Food processors are searching for creative ways to distinguish products with cleaner flavors while meeting labeling, nutritional and economic demands. For years, flavor enhancers have been standard-issue for most product developers. Yet with the push for clean labels, flavor modulators may be in for an evolution, and the use of artificial flavors may no longer be standard procedure.
Consumers want healthier food options that incorporate fewer ingredients and those they can pronounce. A 2014 study from the marketing research firm Nielsen shows that more than 60 percent of Americans claim the absence of artificial flavors and colors is important to their food purchasing decisions. Food and beverage companies are listening. About a dozen of the big food companies have announced they will be doing away with artificial colors and flavors in the next year or three in response to consumer demands.
"Increasingly, companies in a majority of food categories are switching to natural flavors," says Marie Wright, executive flavorist at ADM/Wild Flavors & Specialty Ingredients, Erlanger, Ky.
But flavor modulation remains important, says Sue Quach, senior beverage technologist at Sensient Flavors and Fragrances Group, Hoffman Estates, Ill. "If the product doesn't taste good, there will be no repeat purchase. Thankfully, the technology around flavor modulation is improving, and the toolbox formulators have to work with has expanded in efficiency and effectiveness."
Nestle Frozen Foods' newly opened, $50 million, 144,00-sq.-ft. research and development center in Solon, Ohio.
Nestlé is one of the companies committing to eliminating artificial ingredients. In fine-tuning flavor, "We are looking to create flavors authentically with cooking processes," says Sean Westcott, director of R&D at Nestle Frozen Foods' newly opened, $50 million, 144,00-sq.-ft. research and development center in Solon, Ohio.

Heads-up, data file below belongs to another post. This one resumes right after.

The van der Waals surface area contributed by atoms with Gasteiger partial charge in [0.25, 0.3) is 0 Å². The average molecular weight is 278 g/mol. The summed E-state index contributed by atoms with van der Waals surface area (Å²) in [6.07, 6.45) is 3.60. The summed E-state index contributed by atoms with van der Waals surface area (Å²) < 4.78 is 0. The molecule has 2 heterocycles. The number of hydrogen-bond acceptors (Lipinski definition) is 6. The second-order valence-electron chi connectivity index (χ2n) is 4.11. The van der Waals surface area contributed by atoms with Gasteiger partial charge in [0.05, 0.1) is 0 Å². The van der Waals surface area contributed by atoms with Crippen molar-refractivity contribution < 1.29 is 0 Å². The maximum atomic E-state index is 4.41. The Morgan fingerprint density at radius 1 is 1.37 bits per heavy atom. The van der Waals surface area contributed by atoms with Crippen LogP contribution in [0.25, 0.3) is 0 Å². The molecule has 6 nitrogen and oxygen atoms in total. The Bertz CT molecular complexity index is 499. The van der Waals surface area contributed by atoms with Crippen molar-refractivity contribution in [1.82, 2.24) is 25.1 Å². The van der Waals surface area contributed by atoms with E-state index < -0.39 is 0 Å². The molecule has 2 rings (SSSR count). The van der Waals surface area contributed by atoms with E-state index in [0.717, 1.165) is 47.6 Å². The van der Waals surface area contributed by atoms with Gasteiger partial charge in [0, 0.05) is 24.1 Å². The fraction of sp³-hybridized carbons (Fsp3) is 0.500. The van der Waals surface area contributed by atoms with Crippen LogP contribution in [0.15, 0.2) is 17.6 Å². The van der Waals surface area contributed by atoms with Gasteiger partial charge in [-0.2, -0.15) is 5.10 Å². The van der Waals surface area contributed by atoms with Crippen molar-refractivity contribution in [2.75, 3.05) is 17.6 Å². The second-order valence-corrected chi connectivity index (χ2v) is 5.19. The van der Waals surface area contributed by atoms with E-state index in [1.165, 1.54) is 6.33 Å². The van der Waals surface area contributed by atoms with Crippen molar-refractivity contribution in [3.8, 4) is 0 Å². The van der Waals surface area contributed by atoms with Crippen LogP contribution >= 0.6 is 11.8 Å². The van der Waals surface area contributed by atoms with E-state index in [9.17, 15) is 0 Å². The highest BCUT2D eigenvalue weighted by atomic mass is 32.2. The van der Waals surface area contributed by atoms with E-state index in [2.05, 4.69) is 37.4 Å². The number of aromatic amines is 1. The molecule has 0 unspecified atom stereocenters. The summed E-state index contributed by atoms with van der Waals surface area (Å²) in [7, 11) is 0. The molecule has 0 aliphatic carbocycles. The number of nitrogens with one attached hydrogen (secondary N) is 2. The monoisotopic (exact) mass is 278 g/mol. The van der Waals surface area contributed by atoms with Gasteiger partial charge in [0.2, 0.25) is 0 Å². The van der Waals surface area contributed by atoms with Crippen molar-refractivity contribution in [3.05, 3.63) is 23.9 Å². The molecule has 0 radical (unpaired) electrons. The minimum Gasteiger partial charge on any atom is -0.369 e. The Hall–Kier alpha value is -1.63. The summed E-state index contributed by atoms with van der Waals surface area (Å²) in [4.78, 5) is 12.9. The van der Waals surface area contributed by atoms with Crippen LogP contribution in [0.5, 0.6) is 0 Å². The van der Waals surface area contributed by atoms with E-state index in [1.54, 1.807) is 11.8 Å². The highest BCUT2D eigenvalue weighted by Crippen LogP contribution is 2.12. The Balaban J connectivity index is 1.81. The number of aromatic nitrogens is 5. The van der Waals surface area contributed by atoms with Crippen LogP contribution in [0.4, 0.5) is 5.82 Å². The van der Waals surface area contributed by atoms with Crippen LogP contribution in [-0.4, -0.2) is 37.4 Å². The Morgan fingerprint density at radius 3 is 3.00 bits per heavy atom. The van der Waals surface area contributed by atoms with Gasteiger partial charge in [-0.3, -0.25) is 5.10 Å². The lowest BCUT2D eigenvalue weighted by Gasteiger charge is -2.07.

"Flavor modulation is about the profile of the taste (sweet, salty, sour, bitter, umami), the character of the taste (chicken, honey, lemon) and the overall balance, so it's very important to product development," he says. "Consumers are rejecting synthetic or highly processed products. As such, we're going back to culinary techniques and techniques chefs use (reducing a sauce, for example) and are developing new ways our factories can reproduce [products] and resulting flavors."
Mind those modifications
Food companies must be careful modifying flavors. Consider stevia, in which many people detect a liquorice and metallic off note. You can't modify a natural sweetener like stevia with an artificial masking ingredient.
"Natural flavors and natural taste modifiers are used to modulate bitterness or metallic notes associated with some healthy ingredients," says Wright. "The reward is in developing a great-tasting product that satisfies the rigorous requirements of clean label. As the popularity of clean labels grow, ingredient companies have responded by investing in R&D to produce a wide array of ingredients that have high performance. This also includes modulators."
In fact, she says, much of the current R&D in flavors now is focused on the discovery of flavor modulators from natural products.
"Improved technologies [exist] for the isolation of ingredients from complex mixtures, together with fermentation and other biotechnologies," she says.